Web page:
Croatian Food & Culture

Contributed by Amit Uppal

Warmly nestled between Slovenia and Hungary to the North, Bosnia and Herzegovina to the southeast, Serbia and Montenegro to the east; and the awesome Adriatic Sea to the southwest; Croatia is a country of over 1,100 islands and reefs, most of them uninhabited. It has a rich heritage and history that dates back to the early seventh century. Shaped like a horseshoe or a crescent, Croatia identifies itself with the slogan- ‘The Mediterranean As It Once Was’, making it one of the most preferred tourist destinations. It is a land of national parks and caves, and has the distinction of being internationally recognised thrice for the cleanest Mediterranean waters.

[singlepic id=650 w=320 h=240 float=left]Croatia has a great assortment of landscapes, cultures, cuisines and a delightfully agreeable climate. The countryside is full of destinations, from adventure travel to leisure. With easy accessibility, relative affordability, stunning beaches & islands and wonderfully preserved cities, Croatia certainly appeals to travellers from all over the world. The country has eight national parks and seven world heritage sites too.

The Croatian football team is one of the world’s most coveted, having won a bronze medal in the 1998 FIFA world cup. The team is currently ranked 9th in the FIFA world rankings. Also, Croatia has given the world gifted sportsmen like Goran Ivaniševi? (Tennis), Iva Majoli (Tennis), Janica Kosteli? (Ski Racing), Blanka Vlaši? (Track & Field), to name a few.

The Croatians are also staunch nationalists and are immensely proud of their rich heritage and culture. They call their country “Lijepa naša domovino”, meaning “Our Beautiful Homeland”, This  is also their national anthem. The capital city is Zagreb, the scientific, economic, cultural and government centre of Croatia, and a global city.

Croatia has a wide and varied culture, owing to its history which is more than fourteen centuries old. It has a legacy of foreign invasions which largely explains the diversity in its culture. The population is predominantly Roman Catholic. The people are warm and friendly, and firmly believe in preserving their relationships. Extended families are a norm, and all relatives remain tightly bound together. Life’s experiences are translated into song, verse, fairy tale, music, dance, costume and jewellery. Believe it or not, it was in Croatia that the necktie and fountain pen were first conceived!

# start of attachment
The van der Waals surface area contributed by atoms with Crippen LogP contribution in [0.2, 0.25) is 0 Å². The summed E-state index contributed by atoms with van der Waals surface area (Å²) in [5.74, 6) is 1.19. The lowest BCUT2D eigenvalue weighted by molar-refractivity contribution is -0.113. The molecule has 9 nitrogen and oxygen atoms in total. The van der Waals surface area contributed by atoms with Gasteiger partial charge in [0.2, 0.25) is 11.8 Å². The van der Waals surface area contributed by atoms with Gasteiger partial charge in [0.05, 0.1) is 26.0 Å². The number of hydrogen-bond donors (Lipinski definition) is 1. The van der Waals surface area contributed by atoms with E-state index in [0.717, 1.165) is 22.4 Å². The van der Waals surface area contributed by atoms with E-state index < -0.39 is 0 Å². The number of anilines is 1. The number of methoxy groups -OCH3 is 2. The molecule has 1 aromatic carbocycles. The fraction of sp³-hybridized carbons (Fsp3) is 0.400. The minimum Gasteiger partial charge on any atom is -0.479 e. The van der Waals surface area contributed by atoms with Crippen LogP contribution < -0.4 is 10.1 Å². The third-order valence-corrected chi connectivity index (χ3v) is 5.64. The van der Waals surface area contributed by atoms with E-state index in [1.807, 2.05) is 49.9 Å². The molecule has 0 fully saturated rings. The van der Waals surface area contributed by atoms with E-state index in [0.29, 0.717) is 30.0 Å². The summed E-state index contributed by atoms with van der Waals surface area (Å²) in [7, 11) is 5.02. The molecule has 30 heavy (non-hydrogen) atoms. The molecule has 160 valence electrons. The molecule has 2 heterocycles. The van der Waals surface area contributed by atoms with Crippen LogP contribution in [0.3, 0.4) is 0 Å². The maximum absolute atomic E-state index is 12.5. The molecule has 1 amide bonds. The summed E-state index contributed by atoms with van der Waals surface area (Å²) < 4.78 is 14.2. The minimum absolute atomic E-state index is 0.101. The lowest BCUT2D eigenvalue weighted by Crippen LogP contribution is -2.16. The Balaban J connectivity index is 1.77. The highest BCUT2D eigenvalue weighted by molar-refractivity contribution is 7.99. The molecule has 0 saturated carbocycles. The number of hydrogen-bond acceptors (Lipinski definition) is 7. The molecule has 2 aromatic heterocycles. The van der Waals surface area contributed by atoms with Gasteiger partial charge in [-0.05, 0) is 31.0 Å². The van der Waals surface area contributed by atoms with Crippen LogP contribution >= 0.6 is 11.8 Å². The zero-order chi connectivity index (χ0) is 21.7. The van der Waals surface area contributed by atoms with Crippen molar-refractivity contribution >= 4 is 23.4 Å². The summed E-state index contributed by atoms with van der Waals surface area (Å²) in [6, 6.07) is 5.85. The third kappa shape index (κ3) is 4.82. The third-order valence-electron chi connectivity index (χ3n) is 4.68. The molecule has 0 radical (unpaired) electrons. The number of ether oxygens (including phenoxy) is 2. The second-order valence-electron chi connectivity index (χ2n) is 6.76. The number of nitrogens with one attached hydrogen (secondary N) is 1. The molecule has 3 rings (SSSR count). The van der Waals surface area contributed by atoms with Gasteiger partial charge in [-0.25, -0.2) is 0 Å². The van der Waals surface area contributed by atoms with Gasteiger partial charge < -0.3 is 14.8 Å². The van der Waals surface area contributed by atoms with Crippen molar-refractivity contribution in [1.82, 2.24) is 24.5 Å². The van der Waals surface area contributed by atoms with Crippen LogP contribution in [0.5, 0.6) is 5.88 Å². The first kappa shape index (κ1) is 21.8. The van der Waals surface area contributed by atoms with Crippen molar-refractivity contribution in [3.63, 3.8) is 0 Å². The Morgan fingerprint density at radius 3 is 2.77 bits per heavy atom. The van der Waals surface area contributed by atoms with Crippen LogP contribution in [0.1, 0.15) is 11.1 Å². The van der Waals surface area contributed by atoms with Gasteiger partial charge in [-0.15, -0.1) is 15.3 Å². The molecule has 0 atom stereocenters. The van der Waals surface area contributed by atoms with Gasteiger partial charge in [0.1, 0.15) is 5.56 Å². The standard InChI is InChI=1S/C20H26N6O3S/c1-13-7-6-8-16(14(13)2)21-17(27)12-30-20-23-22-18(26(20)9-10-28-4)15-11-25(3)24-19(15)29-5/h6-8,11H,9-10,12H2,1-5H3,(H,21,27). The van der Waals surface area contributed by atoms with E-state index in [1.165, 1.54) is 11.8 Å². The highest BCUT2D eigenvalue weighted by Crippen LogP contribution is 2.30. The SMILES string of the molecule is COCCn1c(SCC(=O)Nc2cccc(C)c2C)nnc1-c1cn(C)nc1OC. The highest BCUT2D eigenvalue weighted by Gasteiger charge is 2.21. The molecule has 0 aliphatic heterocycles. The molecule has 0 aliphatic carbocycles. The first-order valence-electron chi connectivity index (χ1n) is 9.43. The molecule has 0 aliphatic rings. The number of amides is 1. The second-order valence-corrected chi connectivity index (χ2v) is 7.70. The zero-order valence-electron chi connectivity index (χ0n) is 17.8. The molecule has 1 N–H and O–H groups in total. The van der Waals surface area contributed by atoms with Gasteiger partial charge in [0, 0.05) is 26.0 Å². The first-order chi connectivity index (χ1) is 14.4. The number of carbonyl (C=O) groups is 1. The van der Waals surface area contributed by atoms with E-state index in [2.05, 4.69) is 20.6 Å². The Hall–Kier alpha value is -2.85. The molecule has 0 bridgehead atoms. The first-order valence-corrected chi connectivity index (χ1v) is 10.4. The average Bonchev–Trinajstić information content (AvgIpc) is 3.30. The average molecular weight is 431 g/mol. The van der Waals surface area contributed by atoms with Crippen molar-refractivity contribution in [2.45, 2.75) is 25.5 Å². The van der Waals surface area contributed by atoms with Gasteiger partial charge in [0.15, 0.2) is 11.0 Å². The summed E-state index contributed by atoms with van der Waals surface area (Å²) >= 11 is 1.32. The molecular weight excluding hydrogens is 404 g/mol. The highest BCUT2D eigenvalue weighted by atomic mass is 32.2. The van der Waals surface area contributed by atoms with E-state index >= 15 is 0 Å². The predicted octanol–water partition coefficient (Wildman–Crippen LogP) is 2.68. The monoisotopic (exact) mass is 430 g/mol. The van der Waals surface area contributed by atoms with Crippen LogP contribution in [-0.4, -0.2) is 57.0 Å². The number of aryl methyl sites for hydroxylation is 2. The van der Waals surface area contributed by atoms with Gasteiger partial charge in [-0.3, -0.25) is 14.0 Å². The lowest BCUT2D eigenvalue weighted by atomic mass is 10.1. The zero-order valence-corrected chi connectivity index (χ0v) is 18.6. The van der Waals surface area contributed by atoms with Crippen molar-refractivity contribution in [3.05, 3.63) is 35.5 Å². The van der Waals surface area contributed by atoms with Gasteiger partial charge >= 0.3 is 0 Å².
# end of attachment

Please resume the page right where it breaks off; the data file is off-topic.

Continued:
[singlepic id=649 w=320 h=240 float=right]The richness and variety of Croatian culture is prominently reflected in their cuisine, which is referred to as ‘the cuisine of the region’. This is so because each region has its own culinary tradition and practice. Some of the cooking traditions, specific to one region, may not be found in another. However, most dishes may be found all over the country. The selection of ingredients and cooking methods are quite distinguishable on the mainland and the coast. The cuisine of the mainland is mostly characterized by Hungarian, Turkish and Vietnamese orders, whereas the coastal areas promote a predominantly Greek, Roman, French and Italian cuisine.

Seafood is an indispensable element of Croatian cuisine. Because of the large number of islands, the population mainly consists of fishermen. Lamb, pork, veal, chicken and beef also form an integral part of the cuisine with olive oil being the medium used  for most cooking. In Croatian homes, the culinary lists consist of what is called ‘peasant food’, meaning traditional home-cooked food. Fuži (twisted pasta) is a staple along the Adriatic coastal region. Another commonly eaten dish is šurlice (pasta made from flour and egg dough). These are usually eaten with lamb or beef stew. Other staples include maneštra (a thick vegetable broth) and bobi?i (bean stew with sweet corn). One of the most common utensils used to cook food is the  Peka (A bell-shaped oven with a lid), which is placed on a wood fire, and covered with embers, ensuring a slow and long bake.